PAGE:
Project Status

Project Type:  Borehole Well and Hand Pump

Program: Wells for Masindi / Jinga Uganda

Impact: 500 Served

Project Phase: 
Community Managed
Implementing Partner Monitoring Data Unavailable
Initial Installation: Apr 2012

Project Features

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Community Profile

Our implementing partner reports from the field...

Kantenga is an isolated village standing on a solitary hill in Bukanga sub-county, Luuka District. It is surrounded by wide flat bottomed valleys made up of swamps, with fewer than average trees on the periphery of this village. This gives it a strangely bleak feeling when you consider you are almost on the equator. There are around 800 people living in the 92 households that make up Kantenga. There is no school in the village, but the community have begun a joint nursery system to cater for the many children that live in the area. It is a particularly poor village, over 80% of the houses seem to have thatch roofs, a clear sign of poverty. This is born out in testimonies from the community who say they are suffering from food shortages during the dry season. They say there maize is being plagued by witchweed, their banana has the dreaded wilting disease and rice is failing to thrive in the valleys, so their harvest is very small. This is dreadful for a community of subsistence farmers. There are cash crops such as coffee, but according to the community most people do not have coffee plantations as it is the older generation own that land, whilst the children remain with small plots.

The water situation in the village is also dire. The nearest safe water source 1 mile away and the round trip to the borehole is a minimum of 1hour, if it’s not busy, which it often is, in which case it can take 3 hours for water. Considering each household uses at least 5 jerrycans a day, water is a heavy burden for the community. The alternative is the muddy pools in the swamp that are shared with animals, and that is what many of the community are using to this day.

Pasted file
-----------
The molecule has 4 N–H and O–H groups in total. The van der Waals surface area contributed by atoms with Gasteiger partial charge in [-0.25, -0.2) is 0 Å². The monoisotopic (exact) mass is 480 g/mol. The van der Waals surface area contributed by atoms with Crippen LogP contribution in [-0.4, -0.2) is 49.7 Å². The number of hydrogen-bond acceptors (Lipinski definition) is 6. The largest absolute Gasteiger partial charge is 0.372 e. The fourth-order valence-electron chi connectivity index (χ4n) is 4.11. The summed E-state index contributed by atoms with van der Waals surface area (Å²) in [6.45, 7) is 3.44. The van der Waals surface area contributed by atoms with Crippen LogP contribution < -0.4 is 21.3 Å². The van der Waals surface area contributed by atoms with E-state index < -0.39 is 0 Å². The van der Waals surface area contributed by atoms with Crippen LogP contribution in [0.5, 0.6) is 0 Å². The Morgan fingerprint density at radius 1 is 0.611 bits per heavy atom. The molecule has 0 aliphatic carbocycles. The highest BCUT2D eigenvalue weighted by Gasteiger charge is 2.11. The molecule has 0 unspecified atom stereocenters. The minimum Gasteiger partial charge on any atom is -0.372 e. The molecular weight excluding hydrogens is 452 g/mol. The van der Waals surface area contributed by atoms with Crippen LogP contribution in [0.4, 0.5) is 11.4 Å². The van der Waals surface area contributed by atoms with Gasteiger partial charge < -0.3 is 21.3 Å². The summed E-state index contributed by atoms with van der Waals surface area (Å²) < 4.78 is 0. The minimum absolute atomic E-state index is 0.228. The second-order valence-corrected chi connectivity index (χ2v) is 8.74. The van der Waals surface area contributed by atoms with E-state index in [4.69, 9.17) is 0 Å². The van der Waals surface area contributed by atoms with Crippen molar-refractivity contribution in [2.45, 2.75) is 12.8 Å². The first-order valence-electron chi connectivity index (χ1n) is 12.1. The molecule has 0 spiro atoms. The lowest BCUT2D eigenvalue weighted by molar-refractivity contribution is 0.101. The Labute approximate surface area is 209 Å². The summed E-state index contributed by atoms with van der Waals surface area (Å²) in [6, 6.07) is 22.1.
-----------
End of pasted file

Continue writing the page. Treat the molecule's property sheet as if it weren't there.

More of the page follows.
[GPS coordinates for this project are approximate.]

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Project Type

Borehole and Hand Pump

Girls and women walk long distances for water when safe water is very often right under their feet! Underground rivers, called aquifers, often contain a constant supply of safe water – but you have to get to it. No matter what machine or piece of equipment is used, all drilling is aiming for a borehole that reaches into an aquifer. If the aquifer has water - and after the well is developed - we are able to pull water to the surface utilizing a hand-pump. If all goes as planned, the community is left with a safe, closed water source providing around 5 gallons of water a minute through a hand-pump.